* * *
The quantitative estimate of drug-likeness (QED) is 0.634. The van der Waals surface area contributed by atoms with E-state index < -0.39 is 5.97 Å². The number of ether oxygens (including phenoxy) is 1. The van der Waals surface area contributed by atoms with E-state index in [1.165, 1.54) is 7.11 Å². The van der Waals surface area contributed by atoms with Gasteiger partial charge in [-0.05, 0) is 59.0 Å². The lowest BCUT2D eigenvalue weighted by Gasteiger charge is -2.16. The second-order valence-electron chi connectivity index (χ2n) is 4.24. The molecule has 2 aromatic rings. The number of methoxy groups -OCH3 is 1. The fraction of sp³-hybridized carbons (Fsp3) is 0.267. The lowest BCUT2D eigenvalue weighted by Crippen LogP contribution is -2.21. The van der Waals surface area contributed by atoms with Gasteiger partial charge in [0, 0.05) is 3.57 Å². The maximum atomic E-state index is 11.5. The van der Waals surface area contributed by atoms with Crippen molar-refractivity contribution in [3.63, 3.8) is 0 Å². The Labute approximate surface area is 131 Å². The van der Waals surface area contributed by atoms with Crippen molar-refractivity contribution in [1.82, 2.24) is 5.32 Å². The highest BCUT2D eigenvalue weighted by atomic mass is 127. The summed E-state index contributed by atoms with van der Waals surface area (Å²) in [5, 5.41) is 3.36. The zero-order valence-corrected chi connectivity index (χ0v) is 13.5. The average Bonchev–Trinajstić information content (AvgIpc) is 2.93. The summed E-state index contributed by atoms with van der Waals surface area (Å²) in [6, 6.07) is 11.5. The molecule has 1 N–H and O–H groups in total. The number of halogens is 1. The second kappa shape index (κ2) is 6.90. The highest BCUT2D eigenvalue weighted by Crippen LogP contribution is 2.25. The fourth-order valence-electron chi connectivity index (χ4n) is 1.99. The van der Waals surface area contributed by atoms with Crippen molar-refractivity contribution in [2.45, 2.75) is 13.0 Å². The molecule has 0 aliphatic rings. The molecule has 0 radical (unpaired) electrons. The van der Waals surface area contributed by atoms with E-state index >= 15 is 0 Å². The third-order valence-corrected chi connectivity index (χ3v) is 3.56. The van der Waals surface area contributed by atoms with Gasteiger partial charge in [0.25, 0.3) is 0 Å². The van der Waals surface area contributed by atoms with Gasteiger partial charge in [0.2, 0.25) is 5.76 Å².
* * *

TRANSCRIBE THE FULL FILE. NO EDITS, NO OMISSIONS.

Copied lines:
The quantitative estimate of drug-likeness (QED) is 0.634. The van der Waals surface area contributed by atoms with E-state index < -0.39 is 5.97 Å². The number of ether oxygens (including phenoxy) is 1. The van der Waals surface area contributed by atoms with E-state index in [1.165, 1.54) is 7.11 Å². The van der Waals surface area contributed by atoms with Gasteiger partial charge in [-0.05, 0) is 59.0 Å². The lowest BCUT2D eigenvalue weighted by Gasteiger charge is -2.16. The second-order valence-electron chi connectivity index (χ2n) is 4.24. The molecule has 2 aromatic rings. The number of methoxy groups -OCH3 is 1. The fraction of sp³-hybridized carbons (Fsp3) is 0.267. The lowest BCUT2D eigenvalue weighted by Crippen LogP contribution is -2.21. The van der Waals surface area contributed by atoms with Gasteiger partial charge in [0, 0.05) is 3.57 Å². The maximum atomic E-state index is 11.5. The van der Waals surface area contributed by atoms with Crippen molar-refractivity contribution in [3.63, 3.8) is 0 Å². The Labute approximate surface area is 131 Å². The van der Waals surface area contributed by atoms with Crippen molar-refractivity contribution in [1.82, 2.24) is 5.32 Å². The highest BCUT2D eigenvalue weighted by atomic mass is 127. The summed E-state index contributed by atoms with van der Waals surface area (Å²) in [5, 5.41) is 3.36. The zero-order valence-corrected chi connectivity index (χ0v) is 13.5. The average Bonchev–Trinajstić information content (AvgIpc) is 2.93. The summed E-state index contributed by atoms with van der Waals surface area (Å²) in [6, 6.07) is 11.5. The molecule has 1 N–H and O–H groups in total. The number of halogens is 1. The second kappa shape index (κ2) is 6.90. The highest BCUT2D eigenvalue weighted by Crippen LogP contribution is 2.25. The fourth-order valence-electron chi connectivity index (χ4n) is 1.99. The van der Waals surface area contributed by atoms with Crippen molar-refractivity contribution in [2.45, 2.75) is 13.0 Å². The molecule has 0 aliphatic rings. The molecule has 0 radical (unpaired) electrons. The van der Waals surface area contributed by atoms with E-state index >= 15 is 0 Å². The third-order valence-corrected chi connectivity index (χ3v) is 3.56. The van der Waals surface area contributed by atoms with Gasteiger partial charge in [0.25, 0.3) is 0 Å². The van der Waals surface area contributed by atoms with Gasteiger partial charge in [0.2, 0.25) is 5.76 Å².